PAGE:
Tracing downstreet U.N. Avenue, until about Del Pilar, we found the “start” of the line. At that point, it was getting cramped on either side of the street: the “line” going to Maria Orosa official venue entrance with scanners, and the “line” trying to find the back of the former. In the chaos of things, there were multiple quick-myths being echoed. ‘Di na kayo papapasukin. Sarado na sa Roxas. Yung mga may-ID lang ang pwede. But we were in line and, just like everyone else, we mentally vacillated with blankness whether this would be a fruitful effort or not. Surely, the graying lola who was trying to cut me in line wasn’t mentally vacillating. She was leaping and elbowing me!

That early morn, the sky was overcast. “Biyaya yan ni Pope sa ‘tin, na hindi gawing mainit ‘tong araw na to,” a lady said, while our bodies clung like in an MRT rush hour. If my mental and physical toughness was tested in high school special CAT, then my own patience was tested in that stupid line. Truly, I could not fathom each of everyone’s motivations as to why getting themsleves stuck in this thick chaos is worth their time! We would be the philosophical laughing stock of born-again Christians and INC, I thought to myself.

After two and a half hours, we would learn that we just wasted sleep, time and energy. Maria Orosa had been blocked instead, and the scanners were moved to the Taft Avenue entrance. We turned a corner around U.N. Avenue going to Taft Ave., whilst still trying to follow a “line”. We eventually deposited ourselves into a free-flowing, lineless sea of people in back of Rizal Park. The scanners were indeed there, but they weren’t working, and people just passed right through it. We didn’t have to line up. We could’ve just gone straight there. It was a bummer, like Lapu-Lapu’s huge bum, and it had started to rain.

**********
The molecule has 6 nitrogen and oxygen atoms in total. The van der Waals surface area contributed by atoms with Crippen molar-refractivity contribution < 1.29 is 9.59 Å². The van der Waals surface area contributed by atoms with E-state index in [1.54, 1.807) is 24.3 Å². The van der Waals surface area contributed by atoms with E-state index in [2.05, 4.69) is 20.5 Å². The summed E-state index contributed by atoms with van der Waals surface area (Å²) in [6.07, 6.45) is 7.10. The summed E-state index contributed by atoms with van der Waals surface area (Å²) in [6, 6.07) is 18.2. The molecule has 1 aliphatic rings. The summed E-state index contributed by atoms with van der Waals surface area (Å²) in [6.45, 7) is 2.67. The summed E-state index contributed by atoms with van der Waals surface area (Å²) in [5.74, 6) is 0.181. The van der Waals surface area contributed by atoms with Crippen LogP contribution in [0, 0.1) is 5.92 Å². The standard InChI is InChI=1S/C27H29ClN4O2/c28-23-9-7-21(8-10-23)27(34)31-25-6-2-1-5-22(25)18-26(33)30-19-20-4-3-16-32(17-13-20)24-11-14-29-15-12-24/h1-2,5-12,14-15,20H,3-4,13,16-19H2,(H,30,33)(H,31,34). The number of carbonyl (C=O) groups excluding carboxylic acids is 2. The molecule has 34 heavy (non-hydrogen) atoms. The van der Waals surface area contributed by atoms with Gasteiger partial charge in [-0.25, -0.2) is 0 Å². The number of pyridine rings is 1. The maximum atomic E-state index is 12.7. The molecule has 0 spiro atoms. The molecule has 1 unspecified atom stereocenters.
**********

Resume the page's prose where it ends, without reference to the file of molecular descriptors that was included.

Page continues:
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The thick line condensed into an elbowsome single file, as cascaded from the “scanner entrance”, which turned out to be useless. Who was the idiot that told everyone to make one line?

Sitting on our mats, the rain turned the ground into mud, and we were forced to stand up. On the video screen, Pope Francis had boarded his Popemobile, headed for Luneta. People started to get into a cheering frenzy and continued to cram the space, continuously increasing human density within the area. It was becoming extremely unsafe. I pitied ourselves, the Filipino-Catholic people. All to see the Pope. We decided to get out of that cramped place and go back near the Lapu-Lapu statue, where there was more air to breathe (except near the portalets). Squeezing one’s way through barricades of bodies is hard enough, it was harder with the cold through one’s raincoat and wet socks,  by slipping every so often from the mud, with sore hands and shoulders from carrying bags, and without enough sleep. It was a miserable situation; undeniably a far cry from the organized, large-scale worship of other sects.

Suddenly, there was a roar. Pope Francis! He’s here! We positioned ourselves at the screen behind Lapu-Lapu’s bum. The mass was about to begin.

The huge orchestra played through our local set of speakers, and the camera panned towards the altar. It was the same processional song used in the first mass at the Manila CathedralAll that time, the rain started to get stronger. Onscreen, Pope Francis lightly swung the censer, just like how our local priests did it— but this time it was him doing it on the altar

“In the name of the Father, the Son, and the Holy Spirit. Amen.” As if my body knew, I began to calm down and focus. It was a Sunday, a day of obligation, and I was hearing mass with Pope Francis. Suddenly transfixed at that thought, I felt more and more alive. Even though Pope Francis’ homily was weakly audible, I listened and clung onto each word. In spite of all my internal negativity, I felt moved by an unseen force.

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Live, behind Lapu-Lapu’s statue.

In a quick realization, I realized that the mass could not have been any more meaningful without that day’s difficulties. I was a pilgrim. Everyone there — the lola, the little kids, the people who commuted all the way from outside Metro Manila. We stood there in the rain, with sore feet and grumbling stomachs. We heard mass, and we fulfilled the purpose of braving through that whole day. Whether it was unsafe, miserable, and ridiculous was beside the point. It was about making any form of a difficult journey, and quenching it spiritually in the end.